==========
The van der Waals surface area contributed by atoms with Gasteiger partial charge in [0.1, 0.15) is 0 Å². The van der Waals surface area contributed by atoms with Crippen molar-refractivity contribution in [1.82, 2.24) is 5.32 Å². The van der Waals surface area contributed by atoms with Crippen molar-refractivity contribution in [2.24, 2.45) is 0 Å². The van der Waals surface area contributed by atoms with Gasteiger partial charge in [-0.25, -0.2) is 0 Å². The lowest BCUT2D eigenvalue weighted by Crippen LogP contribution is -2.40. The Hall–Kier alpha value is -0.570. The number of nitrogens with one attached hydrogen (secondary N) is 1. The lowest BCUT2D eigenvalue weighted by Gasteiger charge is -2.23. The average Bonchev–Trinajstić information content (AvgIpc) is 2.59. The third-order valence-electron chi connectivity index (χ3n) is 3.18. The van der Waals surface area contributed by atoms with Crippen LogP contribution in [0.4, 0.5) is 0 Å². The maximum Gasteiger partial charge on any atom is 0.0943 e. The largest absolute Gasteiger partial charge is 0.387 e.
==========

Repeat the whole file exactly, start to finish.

The van der Waals surface area contributed by atoms with Gasteiger partial charge in [0.1, 0.15) is 0 Å². The van der Waals surface area contributed by atoms with Crippen molar-refractivity contribution in [1.82, 2.24) is 5.32 Å². The van der Waals surface area contributed by atoms with Crippen molar-refractivity contribution in [2.24, 2.45) is 0 Å². The van der Waals surface area contributed by atoms with Gasteiger partial charge in [-0.25, -0.2) is 0 Å². The lowest BCUT2D eigenvalue weighted by Crippen LogP contribution is -2.40. The Hall–Kier alpha value is -0.570. The number of nitrogens with one attached hydrogen (secondary N) is 1. The lowest BCUT2D eigenvalue weighted by Gasteiger charge is -2.23. The average Bonchev–Trinajstić information content (AvgIpc) is 2.59. The third-order valence-electron chi connectivity index (χ3n) is 3.18. The van der Waals surface area contributed by atoms with Crippen LogP contribution in [0.4, 0.5) is 0 Å². The maximum Gasteiger partial charge on any atom is 0.0943 e. The largest absolute Gasteiger partial charge is 0.387 e.